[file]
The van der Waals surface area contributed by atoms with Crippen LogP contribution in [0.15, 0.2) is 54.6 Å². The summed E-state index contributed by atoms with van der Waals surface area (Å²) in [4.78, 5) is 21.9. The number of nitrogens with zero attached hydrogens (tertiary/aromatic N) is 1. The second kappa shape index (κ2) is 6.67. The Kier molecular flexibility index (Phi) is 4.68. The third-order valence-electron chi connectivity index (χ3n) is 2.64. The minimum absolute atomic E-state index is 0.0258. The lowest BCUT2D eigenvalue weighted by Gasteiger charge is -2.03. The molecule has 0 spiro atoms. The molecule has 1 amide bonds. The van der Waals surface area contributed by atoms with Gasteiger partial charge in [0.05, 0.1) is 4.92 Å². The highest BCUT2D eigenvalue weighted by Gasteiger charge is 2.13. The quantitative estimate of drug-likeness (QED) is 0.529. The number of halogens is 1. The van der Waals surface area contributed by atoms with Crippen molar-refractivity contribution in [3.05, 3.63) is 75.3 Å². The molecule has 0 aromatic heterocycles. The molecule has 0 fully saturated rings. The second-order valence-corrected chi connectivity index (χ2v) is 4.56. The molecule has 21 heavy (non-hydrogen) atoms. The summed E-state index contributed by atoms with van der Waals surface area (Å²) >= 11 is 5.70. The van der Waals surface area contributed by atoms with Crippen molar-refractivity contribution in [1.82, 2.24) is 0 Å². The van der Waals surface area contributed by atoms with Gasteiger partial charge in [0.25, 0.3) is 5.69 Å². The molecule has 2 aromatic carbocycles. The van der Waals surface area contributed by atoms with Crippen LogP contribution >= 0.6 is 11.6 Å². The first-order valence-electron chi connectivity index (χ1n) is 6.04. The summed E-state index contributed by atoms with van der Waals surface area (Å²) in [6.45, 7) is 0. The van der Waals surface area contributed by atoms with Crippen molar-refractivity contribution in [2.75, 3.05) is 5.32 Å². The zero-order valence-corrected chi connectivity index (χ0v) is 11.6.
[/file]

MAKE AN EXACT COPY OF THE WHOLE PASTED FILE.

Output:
The van der Waals surface area contributed by atoms with Crippen LogP contribution in [0.15, 0.2) is 54.6 Å². The summed E-state index contributed by atoms with van der Waals surface area (Å²) in [4.78, 5) is 21.9. The number of nitrogens with zero attached hydrogens (tertiary/aromatic N) is 1. The second kappa shape index (κ2) is 6.67. The Kier molecular flexibility index (Phi) is 4.68. The third-order valence-electron chi connectivity index (χ3n) is 2.64. The minimum absolute atomic E-state index is 0.0258. The lowest BCUT2D eigenvalue weighted by Gasteiger charge is -2.03. The molecule has 0 spiro atoms. The molecule has 1 amide bonds. The van der Waals surface area contributed by atoms with Gasteiger partial charge in [0.05, 0.1) is 4.92 Å². The highest BCUT2D eigenvalue weighted by Gasteiger charge is 2.13. The quantitative estimate of drug-likeness (QED) is 0.529. The number of halogens is 1. The van der Waals surface area contributed by atoms with Crippen molar-refractivity contribution in [3.05, 3.63) is 75.3 Å². The molecule has 0 aromatic heterocycles. The molecule has 0 fully saturated rings. The second-order valence-corrected chi connectivity index (χ2v) is 4.56. The molecule has 21 heavy (non-hydrogen) atoms. The summed E-state index contributed by atoms with van der Waals surface area (Å²) >= 11 is 5.70. The van der Waals surface area contributed by atoms with Crippen molar-refractivity contribution in [1.82, 2.24) is 0 Å². The van der Waals surface area contributed by atoms with Gasteiger partial charge in [0.25, 0.3) is 5.69 Å². The molecule has 2 aromatic carbocycles. The van der Waals surface area contributed by atoms with Crippen LogP contribution >= 0.6 is 11.6 Å². The first-order valence-electron chi connectivity index (χ1n) is 6.04. The summed E-state index contributed by atoms with van der Waals surface area (Å²) in [6.45, 7) is 0. The van der Waals surface area contributed by atoms with Crippen molar-refractivity contribution in [2.75, 3.05) is 5.32 Å². The zero-order valence-corrected chi connectivity index (χ0v) is 11.6.